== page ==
Monday

21st Aug 2017

EU membership offers UK 'economic benefits'

  • London: Does opting out of the EU mean missing out? (Photo: @Doug88888)

EU membership has delivered "appreciable economic benefits" for the UK, according to assessment reports published on Monday (22 July).

A report on the EU's single market said that it had "brought to the EU, and hence to the UK, in most if not all observers’ opinions, appreciable economic benefits" and had "spread the UK’s liberal model of policy-making more widely across the EU."

Thank you for reading EUobserver!

Subscribe now and get 40% off for an annual subscription. Sale ends soon.

  1. €90 per year. Use discount code EUOBS40%
  2. or €15 per month
  3. Cancel anytime

EUobserver is an independent, not-for-profit news organization that publishes daily news reports, analysis, and investigations from Brussels and the EU member states. We are an indispensable news source for anyone who wants to know what is going on in the EU.

We are mainly funded by advertising and subscription revenues. As advertising revenues are falling fast, we depend on subscription revenues to support our journalism.

For group, corporate or student subscriptions, please contact us. See also our full Terms of Use.

If you already have an account click here to login.

"A broad consensus that [the single market] is at the core of the EU’s development, that it has driven growth and prosperity in the member states, and that it should continue to do so. All this means that the single market could once again be more at the centre of European political debate, which could open up opportunities for Britain," it added.

But it noted that single market regulation had created "a regulatory framework which some find difficult to operate within or find burdensome."

The review of the EU's single market is one of the first six reports of the so-called 'balance of competences' review launched in July 2012 by foreign secretary William Hague.

Their findings were based on over 500 individual submissions. A further 26 separate reports are expected to be published between now and autumn 2014.

The reports are likely to form the basis for any re-negotiation of the UK's EU membership. Earlier this year, prime minister David Cameron outlined plans to seek further opt-outs and derogations followed by an 'in/out' referendum if his Conservative party wins the next election.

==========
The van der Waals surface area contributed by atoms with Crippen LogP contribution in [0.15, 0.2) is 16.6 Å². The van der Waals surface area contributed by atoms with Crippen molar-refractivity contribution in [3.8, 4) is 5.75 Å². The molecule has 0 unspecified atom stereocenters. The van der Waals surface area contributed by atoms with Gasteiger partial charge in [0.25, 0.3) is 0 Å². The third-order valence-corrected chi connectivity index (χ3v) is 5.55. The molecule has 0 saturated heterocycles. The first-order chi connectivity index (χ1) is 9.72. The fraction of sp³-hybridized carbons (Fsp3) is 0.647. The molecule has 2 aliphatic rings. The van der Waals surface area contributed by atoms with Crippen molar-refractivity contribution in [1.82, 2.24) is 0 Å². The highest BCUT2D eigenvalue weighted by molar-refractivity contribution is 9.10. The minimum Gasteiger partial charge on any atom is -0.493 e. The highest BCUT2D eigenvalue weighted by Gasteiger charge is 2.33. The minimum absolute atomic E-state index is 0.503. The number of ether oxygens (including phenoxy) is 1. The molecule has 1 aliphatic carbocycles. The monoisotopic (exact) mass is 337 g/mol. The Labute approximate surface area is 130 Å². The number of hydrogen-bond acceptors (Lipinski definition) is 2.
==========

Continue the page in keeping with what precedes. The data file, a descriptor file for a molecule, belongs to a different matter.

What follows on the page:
Meanwhile, the report on health policy expressed concern that non-health legislation, such as the controversial working time directive - which regulated hours worked per week - could have a negative impact on the UK's national health service.

They also insisted that any changes to EU tax policy should be decided by unanimity rather than a qualified majority vote.

The reports on development aid and foreign policy also offered qualified support for EU action, noting that "the close alignment of UK and EU development objectives… mean the EU can act as a multiplier for the UK’s policy priorities and influence."

In a statement, Hague commented that the reports "bring together in one place evidence from across the spectrum to provide an accurate and detailed picture of the impact that the European Union has on our everyday lives."

These reports make a valuable contribution not only to the debate in this country but also to the debate taking place in other European nations about the future of the EU,” he added.

However, Nigel Farage, leader of the UK Independence party which seeks British withdrawal from the EU, accused the government of being "disingenuous", describing the review as "a futile and cynical PR exercise."

He claimed that 400 new laws had come into effect since the coalition government was formed in 2010, costing British businesses £626 million a year.

Analysis

Listening to Britain on EU reform

'Listening' was the watchword of William Hague's speech at the Koenigswinter conference last Friday, an understated - and welcome - approach after the fire and brimstone that has dominated recent debate on the UK's membership of the EU.

Brexit realities dawn in UK

Just over a year after a small majority voted for Britain to leave the EU, new realities are dawning on both the in and the out camps.

News in Brief

  1. Macedonia sacks top prosecutor over wiretap scandal
  2. ECB concerned stronger euro could derail economic recovery
  3. Mixed Irish reactions to post-Brexit border proposal
  4. European Union returns to 2 percent growth
  5. Russian power most feared in Europe
  6. Ireland continues to refuse €13 billion in back taxes from Apple
  7. UK unemployment lowest since 1975
  8. Europe facing 'explosive cocktail' in its backyard, report warns

Stakeholders' Highlights

  1. European Jewish CongressEuropean Governments Must Take Stronger Action Against Terrorism
  2. European Healthy Lifestyle AllianceDoes Genetics Explain Why So Few of Us Have an Ideal Cardiovascular Health?
  3. EU2017EEFuture-Themed Digital Painting Competition Welcomes Artists - Deadline 31 Aug
  4. ACCABusinesses Must Grip Ethics and Trust in the Digital Age
  5. European Jewish CongressEJC Welcomes European Court of Justice's Decision to Keep Hamas on Terror List
  6. UNICEFReport: Children on the Move From Africa Do Not First Aim to Go to Europe
  7. Centre Maurits CoppietersWe Need Democratic and Transparent Free Trade Agreements Says MEP Jordi Solé
  8. Counter BalanceOut for Summer, Ep. 2: EIB Promoting Development in Egypt - At What Cost?
  9. EU2017EELocal Leaders Push for Local and Regional Targets to Address Climate Change
  10. European Healthy Lifestyle AllianceMore Women Than Men Have Died From Heart Disease in Past 30 Years
  11. European Jewish CongressJean-Marie Le Pen Faces Trial for Oven Comments About Jewish Singer
  12. ACCAAnnounces Belt & Road Research at Shanghai Conference